King Herod then took over Jerusalem and the Second Temple in 37 BCE (Dinur Center and The Hebrew University of Jerusalem, 2001). He rebuilt the temple and named it Herod's Temple. The Jews then tried to flee and those who could not flee decided to commit suicide rather than be captured. The Jews were then exiled into many countries. This was called the Diaspora (Channel 4 Learning, 2012). Many of the Jews regrouped and reformed in Germany and later faced one of the greatest tragedies of Jewish History, the Holocaust and concentration camps during World War II (Tremlin, 2015, p. 64-65). Facing all of these challenges throughout the history of Judaism brought together a strong-willed community who fought for their religion and for each other. The Jewish holidays and traditions are celebratory means of overcoming these challenges.

From the history of Judaism comes many holidays and traditions to celebrate victories. The Jewish New Year, Rosh Hashanah, is in September and is usually celebrated by dipping apples in honey to bring a sweet year ahead. The Atonement, the holiest day of the Jewish year, is spent fasting and praying for 25 hours. Much of this day is spent at the Synagogue. The Atonement is celebrated in late September or early October (Tremlin, 2015, p 96). Hanukkah is a celebration of the Second Temple being dedicated to the Hebrews again and is celebrated in December for 8 days. Purim is a festival in March that includes reading the book of Esther to remember the escape of Haman (Tremlin, 2015, p. 96). The Passover is a remembrance of the freedom of slavery in Egypt when God sent the last plague that killed the firstborn sons of the Egyptians. The Hebrew's sons were spared because they sacrificed a lamb and spread its blood on the doorframes which caused the angel to pass over their houses.

There are also traditions that are not based on history. Among these are the Bar and Bat Mitzvah. The Bar Mitzvah is the coming of age for boys who just turned 13. The Bat Mitzvah is for girls who just turned 12. In both of these, the boys and girls read from the Torah for the first time in the Synagogue (Channel 4 Learning, 2012). After this reading, the families usually celebrate with a party. Another tradition is a weekly tradition called the Shabbat or the Sabbath. This is started on Friday evening with dinner and ends Saturday evening with dinner. The Shabbat is a day of rest and worship (Tremlin, 2015, p. 68).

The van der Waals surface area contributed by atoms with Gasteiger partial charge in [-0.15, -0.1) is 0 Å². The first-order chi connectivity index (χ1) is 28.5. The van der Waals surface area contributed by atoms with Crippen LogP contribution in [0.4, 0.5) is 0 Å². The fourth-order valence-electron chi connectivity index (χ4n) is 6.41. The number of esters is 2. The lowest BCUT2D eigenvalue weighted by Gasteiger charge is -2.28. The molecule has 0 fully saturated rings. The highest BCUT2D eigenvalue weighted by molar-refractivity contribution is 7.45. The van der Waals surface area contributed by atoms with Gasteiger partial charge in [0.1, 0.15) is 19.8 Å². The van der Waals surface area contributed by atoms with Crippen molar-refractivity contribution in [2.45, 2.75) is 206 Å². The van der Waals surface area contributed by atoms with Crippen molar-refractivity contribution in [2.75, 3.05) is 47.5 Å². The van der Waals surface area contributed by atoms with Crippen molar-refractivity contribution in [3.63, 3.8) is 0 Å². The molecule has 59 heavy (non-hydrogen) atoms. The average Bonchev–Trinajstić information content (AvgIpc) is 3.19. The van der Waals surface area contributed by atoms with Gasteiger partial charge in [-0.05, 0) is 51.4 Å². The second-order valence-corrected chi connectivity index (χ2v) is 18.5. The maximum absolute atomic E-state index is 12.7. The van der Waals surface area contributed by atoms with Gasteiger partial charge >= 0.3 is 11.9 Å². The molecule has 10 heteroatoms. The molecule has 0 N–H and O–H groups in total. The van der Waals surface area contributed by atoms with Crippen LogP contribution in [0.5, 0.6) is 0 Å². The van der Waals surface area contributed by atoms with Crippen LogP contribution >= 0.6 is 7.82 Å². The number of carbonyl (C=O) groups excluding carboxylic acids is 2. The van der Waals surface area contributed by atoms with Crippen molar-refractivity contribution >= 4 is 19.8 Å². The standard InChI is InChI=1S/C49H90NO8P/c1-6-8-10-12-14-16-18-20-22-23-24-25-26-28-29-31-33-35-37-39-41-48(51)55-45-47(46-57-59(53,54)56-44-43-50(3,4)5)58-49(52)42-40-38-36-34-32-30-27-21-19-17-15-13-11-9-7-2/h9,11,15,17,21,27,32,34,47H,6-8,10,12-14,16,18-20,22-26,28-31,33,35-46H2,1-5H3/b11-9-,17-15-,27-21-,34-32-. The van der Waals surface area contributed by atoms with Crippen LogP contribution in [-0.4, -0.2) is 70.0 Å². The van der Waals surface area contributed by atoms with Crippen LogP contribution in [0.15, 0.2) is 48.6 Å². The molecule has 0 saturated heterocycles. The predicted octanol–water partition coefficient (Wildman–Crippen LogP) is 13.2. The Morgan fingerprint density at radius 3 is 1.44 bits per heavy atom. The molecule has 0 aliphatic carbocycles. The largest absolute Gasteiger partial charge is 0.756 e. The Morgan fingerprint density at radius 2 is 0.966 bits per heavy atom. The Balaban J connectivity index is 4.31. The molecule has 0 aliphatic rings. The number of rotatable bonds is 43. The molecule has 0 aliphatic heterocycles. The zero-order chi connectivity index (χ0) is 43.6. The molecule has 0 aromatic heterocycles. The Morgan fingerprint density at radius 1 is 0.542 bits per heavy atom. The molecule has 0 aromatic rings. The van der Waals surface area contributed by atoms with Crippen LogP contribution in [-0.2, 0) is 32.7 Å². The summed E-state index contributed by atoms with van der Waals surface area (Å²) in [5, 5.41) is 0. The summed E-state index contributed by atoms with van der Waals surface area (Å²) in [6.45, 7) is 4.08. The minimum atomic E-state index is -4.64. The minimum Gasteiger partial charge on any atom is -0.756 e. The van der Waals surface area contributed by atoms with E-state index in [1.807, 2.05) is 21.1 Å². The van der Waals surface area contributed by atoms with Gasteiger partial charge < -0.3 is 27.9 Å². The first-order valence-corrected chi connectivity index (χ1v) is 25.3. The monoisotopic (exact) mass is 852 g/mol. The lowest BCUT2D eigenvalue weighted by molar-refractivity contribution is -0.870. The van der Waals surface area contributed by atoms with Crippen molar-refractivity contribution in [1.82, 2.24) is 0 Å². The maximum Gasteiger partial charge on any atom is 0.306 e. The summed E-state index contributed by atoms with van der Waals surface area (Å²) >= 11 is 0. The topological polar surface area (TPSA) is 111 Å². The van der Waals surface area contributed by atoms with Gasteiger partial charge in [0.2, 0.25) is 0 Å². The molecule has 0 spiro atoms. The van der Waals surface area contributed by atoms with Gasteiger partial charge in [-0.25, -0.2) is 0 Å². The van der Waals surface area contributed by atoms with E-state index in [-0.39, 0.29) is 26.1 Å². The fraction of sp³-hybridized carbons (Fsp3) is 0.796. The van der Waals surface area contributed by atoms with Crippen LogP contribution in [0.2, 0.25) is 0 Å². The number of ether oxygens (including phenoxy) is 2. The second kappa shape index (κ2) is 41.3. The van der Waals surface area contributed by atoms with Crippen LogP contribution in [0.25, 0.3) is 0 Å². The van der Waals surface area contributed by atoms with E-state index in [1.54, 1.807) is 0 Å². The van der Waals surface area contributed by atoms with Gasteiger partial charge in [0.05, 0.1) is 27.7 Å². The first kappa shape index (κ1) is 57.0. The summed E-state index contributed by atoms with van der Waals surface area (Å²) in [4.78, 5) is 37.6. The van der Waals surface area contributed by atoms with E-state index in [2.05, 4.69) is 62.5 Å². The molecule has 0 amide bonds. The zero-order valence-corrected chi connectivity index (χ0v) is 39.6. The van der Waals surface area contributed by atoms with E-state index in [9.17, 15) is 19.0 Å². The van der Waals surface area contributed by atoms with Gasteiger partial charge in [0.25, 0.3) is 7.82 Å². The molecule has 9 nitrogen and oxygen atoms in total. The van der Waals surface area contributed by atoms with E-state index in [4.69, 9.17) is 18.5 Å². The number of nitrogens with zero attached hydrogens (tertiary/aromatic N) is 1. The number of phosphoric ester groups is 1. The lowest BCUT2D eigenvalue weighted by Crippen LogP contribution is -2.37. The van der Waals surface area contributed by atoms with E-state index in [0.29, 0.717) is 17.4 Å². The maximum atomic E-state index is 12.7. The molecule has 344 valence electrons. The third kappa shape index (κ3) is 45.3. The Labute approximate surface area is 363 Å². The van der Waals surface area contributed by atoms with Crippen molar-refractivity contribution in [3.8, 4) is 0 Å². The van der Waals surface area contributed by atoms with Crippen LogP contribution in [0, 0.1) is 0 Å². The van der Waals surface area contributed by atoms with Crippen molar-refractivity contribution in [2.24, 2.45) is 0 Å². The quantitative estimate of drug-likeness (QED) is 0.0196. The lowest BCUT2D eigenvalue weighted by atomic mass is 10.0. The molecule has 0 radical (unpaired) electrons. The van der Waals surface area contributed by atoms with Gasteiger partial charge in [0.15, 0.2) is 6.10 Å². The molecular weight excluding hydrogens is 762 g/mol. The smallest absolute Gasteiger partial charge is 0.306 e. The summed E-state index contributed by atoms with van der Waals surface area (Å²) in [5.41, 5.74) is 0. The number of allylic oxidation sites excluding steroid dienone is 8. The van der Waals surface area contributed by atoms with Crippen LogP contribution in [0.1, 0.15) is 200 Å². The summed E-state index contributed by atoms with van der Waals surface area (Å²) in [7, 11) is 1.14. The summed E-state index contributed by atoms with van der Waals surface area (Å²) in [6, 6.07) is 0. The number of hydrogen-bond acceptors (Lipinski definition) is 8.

Worshiping comes from the Hebrew Bible and is often done at the Synagogue, the place of worship. The Hebrew Bible, also called the Tanakh, is comprised of three sections: Torah, Nevi'im, and Ketuvim (Tremlin, 2015, p. 39-40). The Torah, the teachings, is the first five books and is referred to as the sacred text. The Ten Commandments are outlined in the Torah which give guidelines to daily living. The Nevi'im, the prophets, has two parts: the former prophets and the latter prophets. The Ketuvim, the writings, includes story like literature, psalms, and proverbs (Tremlin, 2015, p. 39-40). The Hebrew Bible came from a group of Rabbis who took many written versions and combined them into one. Rabbis are the leaders of worship in the synagogue (Tremlin, 2015). The traditions of Judaism set the Jewish community apart from the other religions, but it brings their community together.

Jewish holidays are often a celebration of a victory in the history of Judaism and are now yearly reminders of how strong the Hebrews were. These challenges they faced seemed impossible at the time, but the Hebrews came together and conquered to become a stronger community. Through great leaders such as Abraham and Moses, the central ideas of Judaism were formed with the covenants made with God. With the central ideas, history, and traditions, the Jewish community have a sense of belonging together.

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Judaism sense of belonging. (2020, Mar 10). Retrieved February 23, 2024 , from